It’s almost time to deck the halls! In addition to making holiday decor for my own home, each year, I participate in a local event called the Festival of Wreaths. Individuals, groups, businesses, and non-profits can sign up to decorate and donate a wreath to the festival, where it will be displayed for a week and sold silent-auction style to benefit the Arts Council in our community. The wreaths can be made and decorated with any materials and done in any style, as long as they fit within certain size requirements. This year, I decided to go a little non-traditional while still maintaining a classic holiday feel. Take a look…
I got everything I needed to make my wreath at Michaels; here’s a quick supply list. Some of the following are affiliate links, meaning if you click through and make a purchase, it supports my blog at no extra cost to you.
FolkArt Home Decor Chalk Paint: Adirondack
Mini Wreath by Ashland
Step 1: Paint your plaque white.
I used two coats of the FolkArt Home Decor Chalk paint, because I wanted a very flat, matte finish. Let it dry completely before you attempt to letter on top, or you’ll quickly be sorry.
Step 2: Letter on the painted plaque using the faux calligraphy technique.
You’ll want to use a Sharpie or a paint pen for this step to make sure your lettering stays permanently on the wood surface. Many lettering pens, including 99% of brush pens, are water based and not designed for use on surfaces other than paper. This is why you’ll have to use faux calligraphy even if you’re a pro at the brush technique. If you’ve never tried hand lettering, now’s a great time to start! Check out my beginner’s guide here. I used the beginning of “Joy to the World,” then repeated it, but you can use any song, phrase, or words you like.
If the idea of lettering isn’t something that appeals to you, you can use stencils in the background with gold or silver paint instead. You can find stencils with words and phrases, or you can use alphabet stencils to spell something. Or, you can trade in the words altogether for a pretty geometric pattern.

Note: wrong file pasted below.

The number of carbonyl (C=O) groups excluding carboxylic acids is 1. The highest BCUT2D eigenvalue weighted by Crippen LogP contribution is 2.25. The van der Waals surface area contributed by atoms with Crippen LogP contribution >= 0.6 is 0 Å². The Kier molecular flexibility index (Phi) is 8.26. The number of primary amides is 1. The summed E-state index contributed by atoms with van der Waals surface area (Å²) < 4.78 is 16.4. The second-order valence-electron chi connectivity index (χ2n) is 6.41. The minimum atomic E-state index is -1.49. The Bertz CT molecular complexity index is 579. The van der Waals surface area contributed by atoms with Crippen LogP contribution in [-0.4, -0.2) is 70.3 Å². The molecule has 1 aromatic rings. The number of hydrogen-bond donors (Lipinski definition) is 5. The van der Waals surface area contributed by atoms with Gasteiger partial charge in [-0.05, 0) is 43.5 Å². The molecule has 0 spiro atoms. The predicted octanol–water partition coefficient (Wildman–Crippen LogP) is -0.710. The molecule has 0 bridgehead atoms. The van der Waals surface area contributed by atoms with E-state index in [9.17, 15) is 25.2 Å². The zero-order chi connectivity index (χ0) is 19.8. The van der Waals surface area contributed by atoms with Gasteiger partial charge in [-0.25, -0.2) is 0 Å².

Step 2: Attach your mini-wreath.
Michaels had a variety of styles of these little wreaths. They measure about 12″ from edge to edge, which is just perfect for the 15″ plaque. Some of the wreaths had red berries, some had poinsettias, and others were metallic. I liked this one in particular because of the variety greenery styles and colors and the frosted look. Although I personally love red in some of my holiday decor, I like that the blackberries make this neutral so that any potential bidder could see it fitting into their own color scheme. You can choose your favorite style and attach it to the plaque using hot glue or another strong adhesive.
Step 3: Tie and attach a bow.
I chose a white and metallic ribbon to coordinate with my sign. Tie your bow, trim the ends to whatever length you like, and glue it to the top of your wreath.
It’s that easy! I painted my sign in the afternoon, let it dry, then completed everything else in about 15 minutes later on that evening. It’s a really quick and easy project, but it sure doesn’t look that way. I think it’s elegant and adds a gorgeous touch of class to your holiday decor.
The only trouble with making a wreath for the festival every year is that I always want to keep it for myself, and this year is no exception! I can already tell I’m going to have to make another trip to Michaels to get a second set of supplies. I’m hoping it’s a hit at the event and that it raises some money to support the arts in our community!
Here’s a quick look at a few of the other wreaths I’ve made and donated to the Festival of Wreaths in past years. Click on the name of each wreath to see a full step-by-step tutorial!
2016 – Metallic Merry Christmas Wreath
2015 – Merry & Bright Chalkboard Wreath
2014 – The 12 Days of Crafting Wreath
2013 – Ornament Wreath
What do you think? Which one is your favorite? I’d love for you to share your wreath projects with us over in the One Artsy Mama & Friends Facebook group! See you there!
Helen Gullett says
Eautiful wreath, Amy.
Love your hand-lettering background.